We had a learner at Swinfen Hall Young Offenders’ Institution who put it very well: “There’s a stereotype in prison, I don’t know, maybe you’ve got to be hard and not let anyone view you a different way. But in this room I don’t feel like that. I feel like when I come here and I make music that maybe it’s a place to escape.”
It goes without saying that crime has many root causes, but there are factors which are known to help people avoid reoffending. These include strong relationships, employment and self-belief. Music-making can help with all of these. Participants learn to work with each other and respect each other’s contribution, but many of them also use the opportunity to send a message to their loved ones on the outside .They learn to work in a professional environment, and earn a BTEC as evidence of achievement.
Finally, many prisoners feel defined by their imprisonment and have very few positive achievements to their name. Music and songwriting give participants the chance to express themselves creatively and shine at something, whether that’s percussion, singing, being a facilitator or writing lyrics.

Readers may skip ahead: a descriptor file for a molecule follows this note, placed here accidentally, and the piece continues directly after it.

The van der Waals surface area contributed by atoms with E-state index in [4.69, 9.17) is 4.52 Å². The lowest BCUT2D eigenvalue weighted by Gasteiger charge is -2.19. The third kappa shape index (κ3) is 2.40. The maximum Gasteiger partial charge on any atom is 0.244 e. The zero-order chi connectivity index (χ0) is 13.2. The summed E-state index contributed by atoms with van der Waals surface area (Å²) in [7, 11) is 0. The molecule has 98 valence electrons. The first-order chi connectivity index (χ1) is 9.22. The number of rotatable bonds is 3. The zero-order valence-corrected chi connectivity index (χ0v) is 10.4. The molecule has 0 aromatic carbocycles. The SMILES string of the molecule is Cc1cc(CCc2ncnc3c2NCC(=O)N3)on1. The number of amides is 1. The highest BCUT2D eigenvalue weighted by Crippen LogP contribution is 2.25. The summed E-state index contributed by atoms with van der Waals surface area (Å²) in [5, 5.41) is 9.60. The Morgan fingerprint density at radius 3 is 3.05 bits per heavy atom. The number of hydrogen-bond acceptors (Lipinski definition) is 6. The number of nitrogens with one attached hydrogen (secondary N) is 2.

Well, my working life is all about making and playing music, so to that extent you could say that I’m always listening to music. But no, I don’t play music when I’m writing, doing paperwork or whatever, because I have to be able to concentrate on music and actively listen.
At the moment I’m really enjoying a song called Doin Our Ting, which was written and recorded on our recent project at HMP Cardiff.
There are so many to choose from, and so many different reasons for choosing them. Some songs tell a powerful story about the journey to incarceration, some are really beautiful tributes to family, some are brilliant because they are full of wit and show a great zest for life despite imprisonment. But I guess I’d choose Life Is, a song written by an 18 year old prisoner at Swinfen Hall in 2016. This young man was severely withdrawn and found it almost impossible to engage in group activity in any positive way.